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Grandview School Board weighs options for high school construction

Grandview’s McClure Elementary School second grader Evan Benitez listens carefully to Grandview School Board Chairman Paul Jepson following Benitez’s leading of the flag salute during opening ceremonies held at Monday night’s Grandview School Board meeting.

Photo by Julia Hart.
Grandview’s McClure Elementary School second grader Evan Benitez listens carefully to Grandview School Board Chairman Paul Jepson following Benitez’s leading of the flag salute during opening ceremonies held at Monday night’s Grandview School Board meeting.

GRANDVIEW – Timing is everything, especially when it comes to deciding whether to issue a bond levy or a capital funding levy, as the Grandview School Board learned last night, Monday, at its regular meeting.

Assistant Superintendent Brad Shreeve presented a six-year timeline allowing for the final payment on current bonds, and the potential issuing of new bonds to build a new high school, as well as the addition of future classrooms to the district’s elementary schools.

Shreeve’s timeline allowed for a study of the district’s current and future enrollment and educational needs. In addition Shreeve’s presentation included a laundry list of other district building needs, such as the need for a new roof on the Compass High School building, as well as a new heating and cooling system at Compass, and a new high school track and field complex. He said the Compass building roof is 16 years overdue for a new roof and the heating and cooling system is well past its prime by perhaps 50 years.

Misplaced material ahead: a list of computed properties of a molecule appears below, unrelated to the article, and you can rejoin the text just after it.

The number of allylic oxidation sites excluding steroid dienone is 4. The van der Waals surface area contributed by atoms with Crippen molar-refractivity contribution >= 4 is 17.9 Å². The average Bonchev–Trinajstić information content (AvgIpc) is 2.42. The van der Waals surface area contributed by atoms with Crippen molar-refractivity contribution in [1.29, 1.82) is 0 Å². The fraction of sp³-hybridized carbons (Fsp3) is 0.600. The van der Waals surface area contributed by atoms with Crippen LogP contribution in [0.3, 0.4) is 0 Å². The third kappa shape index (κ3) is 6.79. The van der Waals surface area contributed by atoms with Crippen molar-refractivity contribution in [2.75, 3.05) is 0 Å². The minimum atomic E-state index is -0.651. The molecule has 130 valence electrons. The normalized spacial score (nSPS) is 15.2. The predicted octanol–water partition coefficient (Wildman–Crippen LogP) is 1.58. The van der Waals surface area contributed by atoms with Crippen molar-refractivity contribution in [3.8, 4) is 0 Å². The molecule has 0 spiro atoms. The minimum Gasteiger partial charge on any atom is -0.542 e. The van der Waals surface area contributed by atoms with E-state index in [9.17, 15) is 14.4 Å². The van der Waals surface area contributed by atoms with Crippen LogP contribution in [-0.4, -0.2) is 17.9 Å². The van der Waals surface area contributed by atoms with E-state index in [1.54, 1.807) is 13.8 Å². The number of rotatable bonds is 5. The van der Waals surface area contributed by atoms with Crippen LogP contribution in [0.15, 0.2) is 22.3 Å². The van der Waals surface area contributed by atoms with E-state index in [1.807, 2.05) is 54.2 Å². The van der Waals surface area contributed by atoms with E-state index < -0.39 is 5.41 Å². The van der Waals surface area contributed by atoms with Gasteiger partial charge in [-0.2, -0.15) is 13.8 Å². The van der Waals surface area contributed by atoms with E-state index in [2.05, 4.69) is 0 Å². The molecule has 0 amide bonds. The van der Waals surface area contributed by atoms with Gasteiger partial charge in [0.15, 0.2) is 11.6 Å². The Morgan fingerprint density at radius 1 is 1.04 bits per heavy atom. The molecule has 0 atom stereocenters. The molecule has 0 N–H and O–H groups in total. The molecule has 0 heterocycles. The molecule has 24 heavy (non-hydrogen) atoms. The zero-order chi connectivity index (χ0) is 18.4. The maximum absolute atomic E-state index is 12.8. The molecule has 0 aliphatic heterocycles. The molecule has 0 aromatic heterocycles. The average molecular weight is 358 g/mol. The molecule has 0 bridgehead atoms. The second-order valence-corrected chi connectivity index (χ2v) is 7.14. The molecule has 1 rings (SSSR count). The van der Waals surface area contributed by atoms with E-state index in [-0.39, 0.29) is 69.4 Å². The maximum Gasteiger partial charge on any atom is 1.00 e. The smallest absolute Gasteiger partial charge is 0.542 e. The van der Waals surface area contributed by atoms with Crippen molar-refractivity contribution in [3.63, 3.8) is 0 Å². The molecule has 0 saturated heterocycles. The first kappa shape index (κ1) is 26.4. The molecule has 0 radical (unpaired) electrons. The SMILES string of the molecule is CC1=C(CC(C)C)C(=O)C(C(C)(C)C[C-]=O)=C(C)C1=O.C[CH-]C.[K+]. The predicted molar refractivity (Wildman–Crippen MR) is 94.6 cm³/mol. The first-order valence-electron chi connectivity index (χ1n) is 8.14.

Shreeve said the track and field is in such bad repair that other schools are refusing to run on the high school track, as a matter of safety.

“Even though there is no state reimbursement funds for a new track and field, I don’t think we can go another five years without doing something major to the field,” Shreeve added.

As for the potential of a new bond, he suggested the board consider the bond issue be presented within the next school year, with construction of the high school to begin in 2019-2020. He also suggested that over the course of the next three school years new portables be added to each of the elementary schools, as the district’s enrollment continues to grow. He said each portable would cost approximately $150,000 to purchase and put on site.

In the meantime, he suggested the possibility of running a capital funding levy to deal with the other issues facing the district, such as the needs at the Compass and the track and field.

“We’re only looking at this as a potential timeline, but these are the areas we need to be concerned about,” he said.

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